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Radiative Stopping The energy loss due to bremsstrahlung is based classical electromagnetism. High energy High absorber mass There is an approximate relation. -(dE/dx)/r in water MeV cm2 g-1 Energy col rad 1 keV 10 keV 100 keV 1 MeV 10 MeV 100 MeV 1 GeV

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**Beta Range The range of betas in matter depends on the total dE/dx.**

Energy dependent Material dependent Like other measures, it is often scaled to the density.

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**Photon Interactions High energy photons interact with electrons.**

Photoelectric effect Compton effect They also indirectly interact with nuclei. Pair production

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**Photoelectric Effect A photon can eject an electron from an atom.**

Photon is absorbed Minimum energy needed for interaction. Cross section decreases at high energy g e Z

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Compton Effect Photons scattering from atomic electrons are described by the Compton effect. Conservation of energy and momentum g’ g q f e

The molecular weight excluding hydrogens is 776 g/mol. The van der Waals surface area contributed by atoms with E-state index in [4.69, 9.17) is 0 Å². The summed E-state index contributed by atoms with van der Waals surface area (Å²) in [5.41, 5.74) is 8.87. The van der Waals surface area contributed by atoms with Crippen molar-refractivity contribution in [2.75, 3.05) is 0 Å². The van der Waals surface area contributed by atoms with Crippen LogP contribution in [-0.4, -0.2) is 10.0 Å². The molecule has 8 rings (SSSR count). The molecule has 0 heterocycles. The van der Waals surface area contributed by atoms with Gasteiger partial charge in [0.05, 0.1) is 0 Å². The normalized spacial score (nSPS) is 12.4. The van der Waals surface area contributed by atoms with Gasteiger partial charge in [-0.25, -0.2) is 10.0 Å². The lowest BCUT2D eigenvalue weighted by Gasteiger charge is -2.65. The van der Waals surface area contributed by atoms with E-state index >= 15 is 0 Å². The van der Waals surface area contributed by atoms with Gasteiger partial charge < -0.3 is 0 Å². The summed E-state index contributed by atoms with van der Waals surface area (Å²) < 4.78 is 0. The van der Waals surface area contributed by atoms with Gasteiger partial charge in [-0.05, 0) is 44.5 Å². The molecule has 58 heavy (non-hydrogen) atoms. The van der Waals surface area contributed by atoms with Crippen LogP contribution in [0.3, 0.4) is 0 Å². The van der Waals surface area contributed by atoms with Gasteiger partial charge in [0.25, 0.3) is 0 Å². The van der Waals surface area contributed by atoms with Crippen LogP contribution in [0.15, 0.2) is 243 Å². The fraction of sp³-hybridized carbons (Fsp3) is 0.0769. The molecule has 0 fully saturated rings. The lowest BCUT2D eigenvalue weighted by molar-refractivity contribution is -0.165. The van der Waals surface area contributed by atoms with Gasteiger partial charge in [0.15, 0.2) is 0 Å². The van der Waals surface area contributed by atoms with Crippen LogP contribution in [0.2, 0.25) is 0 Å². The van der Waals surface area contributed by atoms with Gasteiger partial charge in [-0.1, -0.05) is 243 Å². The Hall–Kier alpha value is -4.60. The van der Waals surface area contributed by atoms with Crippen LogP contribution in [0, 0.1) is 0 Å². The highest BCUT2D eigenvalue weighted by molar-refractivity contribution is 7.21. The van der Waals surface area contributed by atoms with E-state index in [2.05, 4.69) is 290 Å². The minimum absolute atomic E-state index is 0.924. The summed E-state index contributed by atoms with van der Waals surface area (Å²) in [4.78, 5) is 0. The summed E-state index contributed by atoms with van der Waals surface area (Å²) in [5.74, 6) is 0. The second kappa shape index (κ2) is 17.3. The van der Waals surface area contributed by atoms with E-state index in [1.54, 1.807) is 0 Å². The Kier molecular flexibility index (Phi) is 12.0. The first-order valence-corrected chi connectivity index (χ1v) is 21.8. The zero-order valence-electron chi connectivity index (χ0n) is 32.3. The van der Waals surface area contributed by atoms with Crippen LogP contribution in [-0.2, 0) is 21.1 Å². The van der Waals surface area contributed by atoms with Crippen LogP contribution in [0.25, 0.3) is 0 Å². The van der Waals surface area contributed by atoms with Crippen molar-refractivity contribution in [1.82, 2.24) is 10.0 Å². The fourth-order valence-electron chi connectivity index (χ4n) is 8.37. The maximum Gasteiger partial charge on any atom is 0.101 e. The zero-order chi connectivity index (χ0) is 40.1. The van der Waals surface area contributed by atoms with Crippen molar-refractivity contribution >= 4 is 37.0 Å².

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**Compton Energy The frequency shift is independent of energy.**

The energy of the photon depends on the angle. Max at 180° Recoil angle for electron related to photon energy transfer Small q cot large Recoil near 90°

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Compton Cross Section Differential cross section can be derived quantum mechanically. Klein-Nishina Scattering of photon on one electron Units m2 sr-1 Integrate to get cross section per electron Multiply by electron density Units m-1

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Pair Production Photons above twice the electron rest mass energy can create a electron positron pair. Minimum l = Å The nucleus is involved for momentum conservation. Probability increases with Z This is a dominant effect at high energy. g e+ e- Z

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**Total Photon Cross Section**

Photon cross sections are the sum of all effects. Photoelectric t, Compton sincoh, pair k Carbon Lead J. H. Hubbell (1980)